Bryan Norcross discusses this specific communication problem in a 2017 writing. This is a less elegant piece than I'm accustomed seeing from him. He has a number of good pieces easily found with a Google search showing where improvements in communication and could be warranted.  

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7 minutes ago, f2tornado said:

Bryan Norcross discusses this specific communication problem in a 2017 writing. This is a less elegant piece than I'm accustomed seeing from him. 

The issue of "threat" (and "risk") will always be "mush".  And mainly because it becomes a damned if you do, damned if you don't scenario when you attempt to definitively characterize something and you end up being "wrong" because of an outcome that went to the other side of the "wiggle room" spectrum (probability range) from what was expected. It's akin to teasing out the degrees of difference between near-synonymous words like "shall", "should", "will", and "must". The hope is to be able develop tools to help reduce the probability range.

There is a similar issue that goes on with the aftermath of an EFx tornado vs straight-line winds.  There has been tremendous damage done to infrastructure from straight-line winds akin to tornado damage, but the mechanisms (and debris patterns) behind either phenomena are different and this often triggers public frustration on what to call the "cause" of the damage they might experience or have experienced. I.e.,  the public is more familiar with the term "tornado", whereas "straight-line winds" is a more nebulous term and is often automatically considered as "less than a tornado", yet the damage can be the same or even worse.  This is not so much a scientific issue as it is a "perception" issue that happens with media reporting.  The implementation of the "key" things to know - notably the potential "impact", is a good step in the right direction (knowing however that the average person is not visiting the point-and-click maps on the NWS site for their locations to read the actual warning text and are usually getting their weather news filtered by the media on TV, radio, or even from a smart-device weather app).

I really don't think there is a good way to resolve this (at least off the top of my head and in a manner that doesn't introduce a dozen technical terms for damage-causing "storms" - not unlike differentiating hail from sleet... or snow from rimmed flakes or graupel... let alone explaining the ice caused by freezing rain when the air temperature is above freezing). 

One thing that I thought was pretty cool that NHC had done was the creation of an animation illustrating the type of damage a hurricane of "x" range of wind speed could generate.  Unfortunately it is a flash animation (and really should be converted to something like an animated gif or perhaps a HTML5 animation), but can be found here as a standalone - https://www.nhc.noaa.gov/animations/images/hurricane_winddamage.swf (and is also embedded here - https://www.nhc.noaa.gov/aboutsshws.php)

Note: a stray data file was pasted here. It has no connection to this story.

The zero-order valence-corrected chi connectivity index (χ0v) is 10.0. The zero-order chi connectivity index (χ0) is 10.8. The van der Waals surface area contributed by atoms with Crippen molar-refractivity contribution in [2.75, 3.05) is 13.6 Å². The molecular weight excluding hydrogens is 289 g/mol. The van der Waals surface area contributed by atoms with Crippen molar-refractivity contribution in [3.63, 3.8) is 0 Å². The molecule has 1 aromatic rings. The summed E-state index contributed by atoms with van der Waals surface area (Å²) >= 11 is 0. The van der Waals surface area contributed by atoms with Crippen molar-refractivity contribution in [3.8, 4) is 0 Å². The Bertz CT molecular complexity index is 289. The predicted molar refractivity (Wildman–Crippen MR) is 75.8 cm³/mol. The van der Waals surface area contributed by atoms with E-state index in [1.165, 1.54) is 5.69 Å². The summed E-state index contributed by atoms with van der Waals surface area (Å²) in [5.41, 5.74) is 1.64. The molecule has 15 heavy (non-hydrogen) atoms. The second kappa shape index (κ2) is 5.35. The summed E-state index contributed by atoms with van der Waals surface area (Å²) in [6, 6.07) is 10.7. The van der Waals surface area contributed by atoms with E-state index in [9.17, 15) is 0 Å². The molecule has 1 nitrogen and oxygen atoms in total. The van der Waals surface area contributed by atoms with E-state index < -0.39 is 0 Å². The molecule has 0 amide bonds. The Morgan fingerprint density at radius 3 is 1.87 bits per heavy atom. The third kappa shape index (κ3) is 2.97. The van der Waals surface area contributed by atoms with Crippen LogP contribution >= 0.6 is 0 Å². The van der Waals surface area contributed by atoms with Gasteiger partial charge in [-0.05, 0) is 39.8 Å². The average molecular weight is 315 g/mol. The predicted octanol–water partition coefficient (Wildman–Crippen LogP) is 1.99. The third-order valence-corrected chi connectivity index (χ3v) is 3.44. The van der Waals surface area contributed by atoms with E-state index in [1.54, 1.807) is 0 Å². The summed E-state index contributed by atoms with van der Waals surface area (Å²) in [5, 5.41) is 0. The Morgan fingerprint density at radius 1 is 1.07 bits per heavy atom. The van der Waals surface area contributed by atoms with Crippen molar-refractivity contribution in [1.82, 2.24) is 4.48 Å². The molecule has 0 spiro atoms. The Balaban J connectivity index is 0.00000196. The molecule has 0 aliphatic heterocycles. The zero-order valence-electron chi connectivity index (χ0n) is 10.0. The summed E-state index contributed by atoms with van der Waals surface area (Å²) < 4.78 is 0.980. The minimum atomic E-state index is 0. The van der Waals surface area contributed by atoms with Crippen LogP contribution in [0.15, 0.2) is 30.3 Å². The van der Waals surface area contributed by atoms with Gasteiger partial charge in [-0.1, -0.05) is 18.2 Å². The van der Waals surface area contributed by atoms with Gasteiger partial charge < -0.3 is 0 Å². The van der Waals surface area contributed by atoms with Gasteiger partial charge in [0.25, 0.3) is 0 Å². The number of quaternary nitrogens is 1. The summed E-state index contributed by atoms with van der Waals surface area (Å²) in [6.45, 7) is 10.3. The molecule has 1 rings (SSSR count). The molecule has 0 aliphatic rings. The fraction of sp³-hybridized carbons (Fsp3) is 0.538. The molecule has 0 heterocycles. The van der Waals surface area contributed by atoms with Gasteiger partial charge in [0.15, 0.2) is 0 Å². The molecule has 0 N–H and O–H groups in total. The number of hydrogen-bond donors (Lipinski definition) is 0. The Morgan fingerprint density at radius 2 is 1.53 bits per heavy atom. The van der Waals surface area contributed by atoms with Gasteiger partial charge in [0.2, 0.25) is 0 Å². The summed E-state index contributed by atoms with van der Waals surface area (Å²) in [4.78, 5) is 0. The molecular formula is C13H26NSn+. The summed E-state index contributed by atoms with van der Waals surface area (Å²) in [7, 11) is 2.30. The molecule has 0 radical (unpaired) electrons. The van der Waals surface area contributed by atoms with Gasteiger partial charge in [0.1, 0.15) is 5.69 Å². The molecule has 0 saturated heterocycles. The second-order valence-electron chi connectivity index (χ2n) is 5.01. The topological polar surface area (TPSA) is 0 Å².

This type of illustration could actually apply to any type of system that produces extreme winds (whether hurricane or tornado or straight-line winds, etc).  The visualization pretty dramatically illustrates wind force and its potential impact (assuming the infrastructure wasn't already compromised by age or other factors). But it would also behoove the media to pass this type of thing along as well, perhaps as a public-private partnership/collaboration.  As it is, there is quite a bit of rancor that goes on between the private forecasters and the public ones and this sadly tends to cloud (pun intended) the issue of communicating hazards as well.

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12 minutes ago, Hurricane Agnes said:

 

Shades of Chernobyl. The State didn't want scientists to spread anything that in any way shape or form disagreed with the official position of the State. It's easy to see where Trump gets his behavior from.

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On 9/9/2019 at 5:35 PM, Jim Marusak said:

well, Dr. Neil Jacobs, current acting head of NOAA, will be speaking a keynote address tomorrow morning at 8am CT at the NWA Annual meeting in Huntsville. how do you think that will go? especially any Q&A after the speech?

Here is an article on the follow-up of that -

 

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58 minutes ago, Hurricane Agnes said:

 

This is disappointing, but not surprising. It was clear from the onset that the unattributed NOAA statement was a political statement. That the origins are being traced to the White House can be expected given how forcefully and persistently the President clung to his erroneous statement concerning Dorian and Alabama.